How much water to take on a hike – or not to take!

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Knowing how much water to take on a hike depends on your body weight, the physical exertion of your hiking and the climate.

We’ll take a look at 5 main topics around water and hiking:

  • how to determine your water intake
  • which vessel is suitable for you
  • utilising resources along the way
  • whether water filtering or treatment will be required
  • hydration is not just water


Water intake – how much should I drink?

As a baseline – regular recommended daily water intake is 8 glasses @ 200-250mls(approx.8oz) per glass every day and that’s without hiking.

Personally while hiking I drink 200ml – 400ml/hour unless it is extremely hot thenperson drinking water I would double that on a moderate track. Everyone is different and the best way to work out how much water to take hiking is to do shorter hikes in varying weather conditions. Look at the profile of your hike and the weather forecast ahead of time. Shorter walks are great for breaking in new gear and testing your hydration patterns.

Tip: Hydrate before and after your hike!


Water vessels – bottle or bladder?

Bottles and bladders are the 2 main types of vessels.

They vary in their manufacture from stainless steel, glass and various plastics & vinyl, polyurethanes some being eco-friendly, BPA & PVC free and others not. Whichever material you choose based on your personal preferences, they all come in various weights.

a group of four drinking bottles


Glass is barely used and heavy compared to the stainless steel and plastics and also highly breakable, the last thing you want is to lose your drinking vessel but I am mentioning it as some people may be limited due to a number of reasons and also there are protective covers available for glass bottles.

Bottles and bladders come in so many different sizes. The advantage of carrying larger vessels means you don’t have to top up so much but the disadvantage is you carry more weight and the larger vessels are bulkier.

Large bottles just do not sit well in some of the pockets provided on backpacks so this introduces a whole other hassle of keeping it in your backpack or adding an extra bottle holder to your straps to accommodate – more baggage around your body!

For day walks, a 2Ltr(68oz) bladder is great or a couple of 500ml(17oz) bottles that can be refilled along the way.

We are all about keeping our hiking load light so pay attention to the tare weight of the bottle or bladder weight i.e. the empty bottle/s or bladder/s before you fill up with water. 60ml/gm(2oz) or less per vessel is a reasonable guide.

Water along the way – man-made and natural resources!

You may have options to top up along the way – this is the best solution when trying to reduce your weight providing it’s not too far off your path. Water along the way is available from shops, water stations (during events), parks and reserves, natural sources such as rivers and streams, melted ice and snow.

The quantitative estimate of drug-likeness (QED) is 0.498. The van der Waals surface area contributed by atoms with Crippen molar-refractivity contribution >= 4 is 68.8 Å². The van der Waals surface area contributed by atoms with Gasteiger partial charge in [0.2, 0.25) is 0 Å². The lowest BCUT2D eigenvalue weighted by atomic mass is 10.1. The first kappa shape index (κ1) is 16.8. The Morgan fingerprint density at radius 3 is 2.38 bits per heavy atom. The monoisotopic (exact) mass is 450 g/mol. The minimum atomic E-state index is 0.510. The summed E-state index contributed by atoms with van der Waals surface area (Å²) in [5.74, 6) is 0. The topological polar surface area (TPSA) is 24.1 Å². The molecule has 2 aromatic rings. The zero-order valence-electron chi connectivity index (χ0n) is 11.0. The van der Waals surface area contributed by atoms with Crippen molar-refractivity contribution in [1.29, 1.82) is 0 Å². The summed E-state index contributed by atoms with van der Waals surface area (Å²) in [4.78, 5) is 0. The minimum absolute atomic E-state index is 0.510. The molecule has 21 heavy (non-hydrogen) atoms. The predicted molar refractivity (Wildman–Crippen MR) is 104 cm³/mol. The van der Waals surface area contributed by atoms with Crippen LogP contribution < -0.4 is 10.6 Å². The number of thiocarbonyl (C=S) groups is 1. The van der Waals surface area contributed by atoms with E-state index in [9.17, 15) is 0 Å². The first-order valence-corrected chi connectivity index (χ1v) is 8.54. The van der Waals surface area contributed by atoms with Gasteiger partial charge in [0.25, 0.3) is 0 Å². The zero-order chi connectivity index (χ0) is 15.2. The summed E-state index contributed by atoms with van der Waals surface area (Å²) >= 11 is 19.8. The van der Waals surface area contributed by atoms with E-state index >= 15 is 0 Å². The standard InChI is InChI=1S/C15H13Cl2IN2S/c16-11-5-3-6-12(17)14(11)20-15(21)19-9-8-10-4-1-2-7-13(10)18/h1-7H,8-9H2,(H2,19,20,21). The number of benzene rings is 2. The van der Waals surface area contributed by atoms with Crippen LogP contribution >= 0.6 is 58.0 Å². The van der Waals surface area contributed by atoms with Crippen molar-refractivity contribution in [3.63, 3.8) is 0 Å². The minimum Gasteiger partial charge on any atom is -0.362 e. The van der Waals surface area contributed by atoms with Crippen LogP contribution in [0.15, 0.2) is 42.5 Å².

When planning your walk, find out about the availability of water from people who have hiked the route before, park rangers, the internet, information from local councils for parks & recreation contactable by phone. Also, speak to people along the track to gather additional information as you go.

I carried an extra 4litres(136oz) of water bottles for a team while going into a mountain area we had never hiked before, this was one of my OTT planning episodes – there was a lot of breathlessness on hill climbs, and slow descents down the steep escarpments carrying an overweight backpack with my 2litres plus another 4litres plus countless other items I had not yet learned to leave out of the pack. If I had just planned water sourcing better I would have found out there was a stream at the bottom.

Tip: knowing how much water not to take is important too!


Water Treatment – chunky bits and unseen critters!

If you are relying on obtaining water along the way, depending on your source, you may need a water treatment plan.

Tap water in parks and reserves is often not treated, it will come from underground wells and bores or rainwater tanks. Water in rivers and streams and from ice and snow should be treated.

Because of parasites found in water such as cryptosporidium and giardia and the presence of viruses found in water sources in some countries, there are various water filters and treatments that are available.

Ice and snow will need to be melted before drinking and treated once melted as freezing does not kill all viruses or parasites, they will lie dormant until thawed.

Your treatment plan can affect your pack weight. You can use a combination of water filter and water sterilizing additive to avoid unnecessary weighty equipment but make sure you have tested them out before you set out.

I boiled my drinking water each night while hiking in Fiordland, NZ because the DOC(Dept. of Conservation) huts provide gas for cooking and water from rainwater tanks and by the morning my water was cooled down ready for the next day of hiking. Rainwater is clean but the water tanks are not.

crystal clear river
Crystal clear waters  Milford Track, NZ